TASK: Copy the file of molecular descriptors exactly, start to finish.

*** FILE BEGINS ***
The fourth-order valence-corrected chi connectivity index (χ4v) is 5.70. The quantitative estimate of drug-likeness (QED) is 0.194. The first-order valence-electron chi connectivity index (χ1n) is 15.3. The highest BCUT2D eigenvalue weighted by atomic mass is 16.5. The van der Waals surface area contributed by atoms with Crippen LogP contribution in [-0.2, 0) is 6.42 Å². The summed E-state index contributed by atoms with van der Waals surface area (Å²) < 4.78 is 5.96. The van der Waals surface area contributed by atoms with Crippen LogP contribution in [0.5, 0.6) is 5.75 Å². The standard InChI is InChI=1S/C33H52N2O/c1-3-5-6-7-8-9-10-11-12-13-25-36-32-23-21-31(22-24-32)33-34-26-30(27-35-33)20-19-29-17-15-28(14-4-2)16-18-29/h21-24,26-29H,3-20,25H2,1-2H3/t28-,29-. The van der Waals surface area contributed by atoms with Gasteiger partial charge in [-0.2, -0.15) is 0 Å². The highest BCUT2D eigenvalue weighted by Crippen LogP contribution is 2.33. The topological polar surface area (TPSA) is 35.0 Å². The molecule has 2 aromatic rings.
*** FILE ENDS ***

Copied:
The fourth-order valence-corrected chi connectivity index (χ4v) is 5.70. The quantitative estimate of drug-likeness (QED) is 0.194. The first-order valence-electron chi connectivity index (χ1n) is 15.3. The highest BCUT2D eigenvalue weighted by atomic mass is 16.5. The van der Waals surface area contributed by atoms with Crippen LogP contribution in [-0.2, 0) is 6.42 Å². The summed E-state index contributed by atoms with van der Waals surface area (Å²) < 4.78 is 5.96. The van der Waals surface area contributed by atoms with Crippen LogP contribution in [0.5, 0.6) is 5.75 Å². The standard InChI is InChI=1S/C33H52N2O/c1-3-5-6-7-8-9-10-11-12-13-25-36-32-23-21-31(22-24-32)33-34-26-30(27-35-33)20-19-29-17-15-28(14-4-2)16-18-29/h21-24,26-29H,3-20,25H2,1-2H3/t28-,29-. The van der Waals surface area contributed by atoms with Gasteiger partial charge in [-0.2, -0.15) is 0 Å². The highest BCUT2D eigenvalue weighted by Crippen LogP contribution is 2.33. The topological polar surface area (TPSA) is 35.0 Å². The molecule has 2 aromatic rings.